Cetáceos foram monitorados em cerca de 700 km da costa sudeste do Brasil (22°S a 25°S) entre 1995 e 2014 com o uso da fotoidentificação. O objetivo deste estudo foi de identificar quaisquer presenças de movimentos de longa distância de indivíduos das espécies monitoradas e discutir suas implicações. Dados de movimentos de longa distância de quatro das espécies monitoradas são apresentados após a análise de 321.765 fotos obtidas para identificações individuais. Sete indivíduos de quatro populações de boto-cinza (Sotalia guianensis) consideradas residentes a estuários e baías particulares foram reportados em movimentos de dispersão envolvendo pares de áreas protegidas em distâncias que variaram entre 86 e 135 km. Três golfinhos-de-dentes-rugosos (Steno bredanensis) catalogados e avistados primeiramente na Baía de Guanabara, Rio de Janeiro (22°46'S), em novembro de 2011, foram avistados 240 km mais ao sul como membros de um mesmo grupo nas águas costeiras do Estado de São Paulo (23°46'S) em julho de 2014. A profundidade da água onde essas avistagens aconteceram variou entre 16 e 52,7 m; avistagens de golfinhos-de-dentes-rugosos têm sido efetuadas em águas rasas na costa sudeste do Brasil, embora a distribuição global da espécie esteja associada a águas profundas. Em um intervalo de 27 dias na primavera de 2012, um grupo de 16 orcas (Orcinus orca) se desclocou cerca de 277 km em águas rasas variando entre 20 e 30 m. Orcas são comumente avistadas entre novembro e fevereiro no sudeste do Brasil, possivelmente em busca de presas. Nos meses de verão entre 2012 e 2014, três baleias-de-Bryde (Balaenoptera edeni) avistadas em águas de 14 a 49 m de profundidade, moveram-se entre 218 e 327 km. baleias-de-Bryde são encontradas em águas costeiras locais onde passam os meses de verão se alimentando de sardinhas. Até o presente momento, esses são os deslocamentos estimados como os de maiores distâncias observados para S. guianensis, S. bredanensis, O. orca and B. edeni no Atlântico Sudoeste.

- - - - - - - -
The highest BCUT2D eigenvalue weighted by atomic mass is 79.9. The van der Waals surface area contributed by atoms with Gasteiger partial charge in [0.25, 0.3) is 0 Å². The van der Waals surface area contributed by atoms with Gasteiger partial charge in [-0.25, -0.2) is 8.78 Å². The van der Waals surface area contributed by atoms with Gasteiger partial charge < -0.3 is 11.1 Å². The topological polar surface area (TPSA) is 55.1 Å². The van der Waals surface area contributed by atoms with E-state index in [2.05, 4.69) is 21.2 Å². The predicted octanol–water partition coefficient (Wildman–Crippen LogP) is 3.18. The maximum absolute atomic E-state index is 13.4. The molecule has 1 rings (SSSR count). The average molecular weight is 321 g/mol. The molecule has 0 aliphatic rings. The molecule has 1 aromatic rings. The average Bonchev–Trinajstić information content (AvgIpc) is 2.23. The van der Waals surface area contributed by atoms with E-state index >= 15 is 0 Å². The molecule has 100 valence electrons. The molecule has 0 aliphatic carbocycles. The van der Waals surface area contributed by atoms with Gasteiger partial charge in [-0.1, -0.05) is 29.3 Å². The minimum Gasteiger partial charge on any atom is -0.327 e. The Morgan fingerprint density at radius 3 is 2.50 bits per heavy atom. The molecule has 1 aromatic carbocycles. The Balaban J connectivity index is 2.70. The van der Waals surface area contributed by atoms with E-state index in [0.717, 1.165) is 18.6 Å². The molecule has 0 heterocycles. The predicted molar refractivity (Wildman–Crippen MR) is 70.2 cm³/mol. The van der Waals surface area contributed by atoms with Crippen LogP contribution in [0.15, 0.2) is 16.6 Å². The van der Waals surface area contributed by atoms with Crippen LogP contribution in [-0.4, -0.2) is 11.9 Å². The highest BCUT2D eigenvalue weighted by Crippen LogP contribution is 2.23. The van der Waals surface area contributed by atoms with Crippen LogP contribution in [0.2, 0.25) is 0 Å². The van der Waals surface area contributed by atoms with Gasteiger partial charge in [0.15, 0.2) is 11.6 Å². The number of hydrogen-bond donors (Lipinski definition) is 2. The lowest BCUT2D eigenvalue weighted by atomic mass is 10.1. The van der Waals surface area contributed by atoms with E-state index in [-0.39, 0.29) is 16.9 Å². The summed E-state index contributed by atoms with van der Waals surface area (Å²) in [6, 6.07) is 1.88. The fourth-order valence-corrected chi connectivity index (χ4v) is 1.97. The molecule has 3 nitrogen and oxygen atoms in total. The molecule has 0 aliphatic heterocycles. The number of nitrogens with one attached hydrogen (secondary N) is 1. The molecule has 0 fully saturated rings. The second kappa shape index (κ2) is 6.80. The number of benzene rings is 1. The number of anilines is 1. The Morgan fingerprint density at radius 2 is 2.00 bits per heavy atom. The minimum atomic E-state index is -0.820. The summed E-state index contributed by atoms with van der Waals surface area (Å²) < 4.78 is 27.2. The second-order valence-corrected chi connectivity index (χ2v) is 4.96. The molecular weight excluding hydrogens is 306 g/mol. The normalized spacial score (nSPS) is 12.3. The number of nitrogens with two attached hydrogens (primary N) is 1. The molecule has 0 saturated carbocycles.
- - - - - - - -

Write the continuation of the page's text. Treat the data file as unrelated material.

Palavras-chave:
Movimentos; Sotalia guianensis; Steno bredanensis; Orcinus orca; Balaenoptera edeni

Introduction